Minivan buyers are not just harried moms, rushing from schools to soccer fields, cleaning up ketchup spills as they go.
A growing number of luxury-minded consumers are buying minivans loaded with leather, TV and captain's chairs. The automakers are eager to oblige as they search for fresh ways to pump up the flat minivan market.
Chrysler Corp., already enjoying brisk sales of the Chrysler Town & Country, has just introduced the 1999 Chrysler Town & Country Limited, its most opulent model. It features spoked chrome 16-inch wheels, chrome door handles and body-color cladding.
Ford Motor Co. added a Windstar Limited model to its 1998 lineup, with leather seating, captain's chairs, 16-inch polished aluminum wheels and a chrome grille.
And now General Motors is offering the Oldsmobile Silhouette Premiere.
Priced at $31,175, including destination charge, the Silhouette Premiere is like a family room on wheels. It has a videocassette recorder, an overhead color monitor, a compact disc player and headphones for up to six people with individual volume control. Passengers also can hook up a video game or camcorder.
While most minivans have a suggested retail price between $20,000 and $30,000, the premium models carry a sticker over $30,000.
Leather quad seating is a key feature of premium minivans. That means two captain's chairs in the front and two more in the middle, replacing the middle bench seat.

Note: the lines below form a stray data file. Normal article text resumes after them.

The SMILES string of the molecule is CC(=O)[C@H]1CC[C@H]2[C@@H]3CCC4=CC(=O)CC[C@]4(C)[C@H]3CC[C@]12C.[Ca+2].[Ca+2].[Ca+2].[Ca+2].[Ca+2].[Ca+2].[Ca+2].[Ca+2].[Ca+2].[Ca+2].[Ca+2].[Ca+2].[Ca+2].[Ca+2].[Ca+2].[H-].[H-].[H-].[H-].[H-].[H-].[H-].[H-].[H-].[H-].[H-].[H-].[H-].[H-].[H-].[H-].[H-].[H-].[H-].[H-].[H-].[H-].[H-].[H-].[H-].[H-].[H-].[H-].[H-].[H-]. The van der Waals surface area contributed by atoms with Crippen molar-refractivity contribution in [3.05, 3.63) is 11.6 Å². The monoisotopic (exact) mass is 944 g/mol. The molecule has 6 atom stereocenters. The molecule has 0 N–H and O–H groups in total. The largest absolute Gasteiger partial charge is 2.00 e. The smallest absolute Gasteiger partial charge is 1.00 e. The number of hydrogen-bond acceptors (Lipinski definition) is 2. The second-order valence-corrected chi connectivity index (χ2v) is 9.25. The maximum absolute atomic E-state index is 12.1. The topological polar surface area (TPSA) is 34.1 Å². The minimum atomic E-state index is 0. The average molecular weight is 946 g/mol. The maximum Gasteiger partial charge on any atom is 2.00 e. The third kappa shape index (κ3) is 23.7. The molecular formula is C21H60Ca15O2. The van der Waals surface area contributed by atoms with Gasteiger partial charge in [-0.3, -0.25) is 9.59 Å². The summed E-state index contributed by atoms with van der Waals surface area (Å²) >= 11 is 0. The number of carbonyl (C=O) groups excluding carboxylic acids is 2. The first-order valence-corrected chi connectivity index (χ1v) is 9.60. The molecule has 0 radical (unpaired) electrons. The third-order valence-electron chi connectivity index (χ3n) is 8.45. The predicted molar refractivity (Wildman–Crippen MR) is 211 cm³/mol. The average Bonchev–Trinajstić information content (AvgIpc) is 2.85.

Chrysler sold 23,843 Town & Countrys through April this year, up 4 percent from a year ago. Oldsmobile sold 11,429 Silhouettes, more than doubling its year-ago sales, but still well behind the Town & Country.
While Ford does not break out Windstar sales by model, its Windstar Limited 'is working very well for us,' said Denise Orcher, the Windstar brand manager.
Annual minivan sales held steady at just over 1.2 million from 1994 through 1997. Sales in the first four months of this year were again flat compared with last year.
Minivan customers divide into two groups: One wants value, the other wants style and luxury, Orcher said.
'We think luxury is growing, and will continue to grow,' she said. Empty-nesters still want a minivan. But rather than hauling their kids around, they need one to take their friends golfing or out to dinner, Orcher said.
The tussle in the premium end of minivans indicates that the minivan market will evolve further into niches, or subsegments, said James Holden, Chrysler's new general manager of minivan operations. The all-wheel-drive minivan is another niche just starting to bloom.
'If we're smart with how we look at the segmentation within minivan, there's no risk to its stability as a segment, and there's still opportunity for growth,' Holden said.
AWD GROWING, TOO
Sales of Chrysler minivans equipped with all-wheel drive shot up from 2 percent to 10 percent this year, Holden said.
'There's a growing niche of outdoor weekend sports people who don't necessarily want the Town & Country with the loaded-up interior, but want the all-wheel-drive feature,' Holden said.
'They pull the seats up, put their sporting stuff in and away they go. It's a great vehicle for a guy who wants to take it mildly off-road to get to places where he's doing his fishing and hunting.'
Premium competition gets even more intense later this year. Ford will up the ante with its redesigned 1999 Ford Windstar. A top-of-the-line Windstar SEL model, which will replace the Limited, will include standard dual power sliding doors. Chrysler has manual sliders; Oldsmobile offers power on the passenger side only.
The Silhouette Premiere is being built now and should be in Oldsmobile dealerships by July.